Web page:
Iranian Media's Many Angles on Death of Osama bin Laden
03 May 2011 12:15
Press Roundup provides a selected summary of news from the Farsi and Arabic press and excerpts where the source is in English. Tehran Bureau has not verified these stories and does not vouch for their accuracy. Please refer to the Media Guide to help put the stories in perspective. You can follow breaking news stories on our Twitter feed.
Iran Daylight Time (IRDT), GMT+4:30
12:15 p.m., 13 Ordibehesht/May 3 Our columnist Muhammad Sahimi compiled this comprehensive survey of how Iran's various online media outlets covered the news of the death of al-Qaeda leader Osama bin Laden in a U.S. raid on his Pakistan compound:
Advar News, the website published by the Organization of University Graduates (Advar-e Tahkim-e Vahdat), which supports the Green Movement, reminded its readers that Bin Laden had committed many terrorist crimes and was being sought in the West.
Alef, the website published by conservative Majles deputy Ahmad Tavakoli, mainly reported on the reaction of people in the West to the announcement of Bin Laden's death. But it cast doubts on the accuracy of the news and claimed, "If one looks at Bin Laden's photo carefully, one concludes that he is not dead. Only the mouth and nose of the person shown in the photo agrees with his previous photos. The rest appears to have been modified by Photoshop."
Aftab News, a website close to Akbar Hashemi Rafsanjani and his confidant Dr. Hassan Rouhani, Iran's chief nuclear negotiator during the presidency of Mohammad Khatami, reported extensively on the circumstances of Bin Laden's death and on the reaction to the news around the Islamic world, including Pakistan, Turkey, Yemen, Palestine, Egypt, and Afghanistan, as well as Iran. It also published a photo of the room in which Bin Laden was killed.
Asr-e Iran, a fundamentalist website, posted two articles about the news. One stated that although Bin Laden is now gone, "the triple roots of terrorism" are still in place. According to the article's author, Jafar Mohammadi, the three roots are the Salafi and Vahabi schools in Pakistan, the vast fortune of Saudi Arabia's leaders that props up various terrorist groups, and the Israeli-Palestinian problem. Asr-e Iran also cast doubt on the authenticity of the photo that purports to show Bin Laden's corpse.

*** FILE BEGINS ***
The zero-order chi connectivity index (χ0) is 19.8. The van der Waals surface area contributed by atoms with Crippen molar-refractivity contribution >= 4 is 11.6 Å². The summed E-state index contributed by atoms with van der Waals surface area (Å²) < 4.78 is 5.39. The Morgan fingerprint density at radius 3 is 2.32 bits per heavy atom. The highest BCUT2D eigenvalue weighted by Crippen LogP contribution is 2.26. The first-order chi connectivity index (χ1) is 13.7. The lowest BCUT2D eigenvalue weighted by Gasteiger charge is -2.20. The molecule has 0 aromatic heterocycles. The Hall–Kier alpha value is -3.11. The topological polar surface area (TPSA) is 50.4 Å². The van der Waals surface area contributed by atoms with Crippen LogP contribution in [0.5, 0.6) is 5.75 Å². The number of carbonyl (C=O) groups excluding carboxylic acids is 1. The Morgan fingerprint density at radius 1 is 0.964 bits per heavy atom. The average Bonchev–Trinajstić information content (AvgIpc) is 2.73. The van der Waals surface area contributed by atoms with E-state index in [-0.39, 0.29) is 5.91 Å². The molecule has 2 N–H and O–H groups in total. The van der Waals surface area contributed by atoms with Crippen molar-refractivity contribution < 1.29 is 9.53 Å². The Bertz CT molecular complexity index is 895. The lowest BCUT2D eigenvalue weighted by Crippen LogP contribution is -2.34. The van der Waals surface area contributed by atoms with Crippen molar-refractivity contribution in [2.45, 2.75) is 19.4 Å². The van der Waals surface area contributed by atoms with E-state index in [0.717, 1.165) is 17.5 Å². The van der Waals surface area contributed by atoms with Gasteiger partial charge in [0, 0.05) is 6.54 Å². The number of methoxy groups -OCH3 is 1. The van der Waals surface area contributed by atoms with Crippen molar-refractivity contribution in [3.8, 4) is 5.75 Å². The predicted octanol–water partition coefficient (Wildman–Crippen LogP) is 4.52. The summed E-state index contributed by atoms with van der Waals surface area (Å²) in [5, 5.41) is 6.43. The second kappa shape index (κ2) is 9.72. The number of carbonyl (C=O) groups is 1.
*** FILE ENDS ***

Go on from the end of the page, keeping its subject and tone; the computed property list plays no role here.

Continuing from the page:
Daneshjoo News, a pro-Green Movement website operated by university student activists, ran only a Reuters wire item reporting that the Palestinian group Hamas has condemned the killing of Bin Laden, referring to him in its statement as "the holy Arab warrior."
Emruz, the website that reflects the views of the Organization of Islamic Revolution Mojahedin -- the leading reformist group, which has been outlawed by the hardliners -- did not report on the news at all.
Entekhab, a moderate-conservative website, also reported on the doubts by some that Bin Laden has actually been killed. It ran photos of the compound where he was hiding in Pakistan, and also reported that Hamas has expressed regrets over his death. The website also speculated on who the next leader of al-Qaeda might be.
Farda, a website close to Tehran Mayor Mohammad Bagher Ghalibaf, a leading critic of Mahmoud Ahmadinejad, speculated that the United States could have captured Bin Laden previously, but did not, because it served its interests to keep him alive to justify what it does in the Middle East. In another post, Farda claimed that the announcement of Bin Laden's death is a stepping stone for the reelection of President Obama in 2012.
Farheekhtegan, the website that reflects the views of Dr. Abdollah Jasbi, chancellor of Islamic Azad University and a Rafsanjani ally, said in an editorial that Bin Laden's death does not imply the end of Bin Ladenism, because it has spread its wings around the globe. It also said that the way the West confronts terrorism yields only limited results and often the opposite of the intended goal. Farheekhtegan also published a biography of Bin Laden.
Fars, the news agency that is controlled by the intelligence unit of the Islamic Revolutionary Guard Corps, claimed that Bin Laden was highly trusted by Saudi Arabian intelligence. In particular, Fars claimed that Bin Laden was a confidant of Prince Turki al-Faisal, who heads Saudi Arabia's intelligence organization. It also claimed that Bin Laden was a creature of the West, which supported him during the war with the Soviet Union in Afghanistan in the 1980s.
ILNA, Iran's labor news agency, posted two articles about the news. In one, it reported that the world is happy about the death of Bin Laden. In the second, ILNA quoted Afghanistan President Hamid Karzai to the effect that the Taliban must learn from Bin Laden's death and end their war in Afghanistan. It also quoted Karzai as saying that the death of Bin Laden proves his point that bombs and war cannot solve the problems in Afghanistan, because the terrorists are no longer there.
IRNA, Iran's official news agency, which is controlled by supporters of Ahmadinejad, reported that it had taken a poll of the views of the people of New York about the news. It claimed that the poll indicated that 80 percent believe that the death of Bin Laden will not help Obama in his reelection bid because he must improve the economy, and that 59 percent want the United States to leave Afghanistan as soon as possible. The poll was based on the views of just 75 people. IRNA also reported that Foreign Minister Ali Akbar Salehi has said that with Bin Laden's death there is no longer any excuse for U.S. forces to remain in the Middle East.
ISNA, the relatively moderate official students' news agency, reported on the death of Bin Laden, his burial at sea, and the world's reaction to the news.